endogeneity problem. Previous literature that tested endogeneity between
market structure and innovation is contradictory. The problem is
difficult to address because there are lags between successful
innovations, and the accumulation of profits is able to affect the
monopoly power of the company. Furthermore, it seems plausible that the
lags vary from firm to firm.
In our sample, firms are observed during a short period of time
over which market conditions are unlikely to change in response to
firms' innovative activities. In that sense the panel being short
could alleviate the possible endogeneity.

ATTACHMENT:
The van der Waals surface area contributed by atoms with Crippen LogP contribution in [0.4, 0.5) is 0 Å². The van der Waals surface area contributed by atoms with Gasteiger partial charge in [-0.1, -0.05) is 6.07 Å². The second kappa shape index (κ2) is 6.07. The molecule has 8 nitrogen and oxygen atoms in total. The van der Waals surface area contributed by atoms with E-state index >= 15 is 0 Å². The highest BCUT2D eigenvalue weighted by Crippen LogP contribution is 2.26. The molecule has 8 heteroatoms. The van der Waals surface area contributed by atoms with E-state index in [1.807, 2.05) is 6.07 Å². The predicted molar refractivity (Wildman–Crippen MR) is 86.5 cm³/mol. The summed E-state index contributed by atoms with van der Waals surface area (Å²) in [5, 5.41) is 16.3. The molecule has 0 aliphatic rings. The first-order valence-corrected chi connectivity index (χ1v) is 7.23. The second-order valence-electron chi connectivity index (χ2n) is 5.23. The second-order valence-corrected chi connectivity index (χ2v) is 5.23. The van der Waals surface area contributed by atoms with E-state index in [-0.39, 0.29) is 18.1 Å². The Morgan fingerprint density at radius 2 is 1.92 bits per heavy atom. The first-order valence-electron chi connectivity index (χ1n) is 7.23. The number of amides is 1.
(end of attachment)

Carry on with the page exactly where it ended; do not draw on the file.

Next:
A traditional interpretation of the innovation-market power
correlation is that failures in financial markets force firms to rely on
their own supra-normal profits to finance the search for innovation. The
availability of internal sources of funding are useful for all forms of
investments, but may be particularly important for R&D. External
sources of finance may be more expensive (due, for example, to
asymmetric information) and there is the risk that rival firms could
acquire valuable information if a firm seeks external funding for its
innovation projects (Blundell, Griffith and Van Reenen, 1999).
Our lagged profits capture the fact that past profits can help
finance innovation and also helps to avoids endogenity problem,
especially because of the simultaneity between R&D expenditure and
4.2 Regressions results
TABLE 4 show us that market share, lagged profits and mix of
appropriability mechanisms (MAM) increase R&D likelihood. There is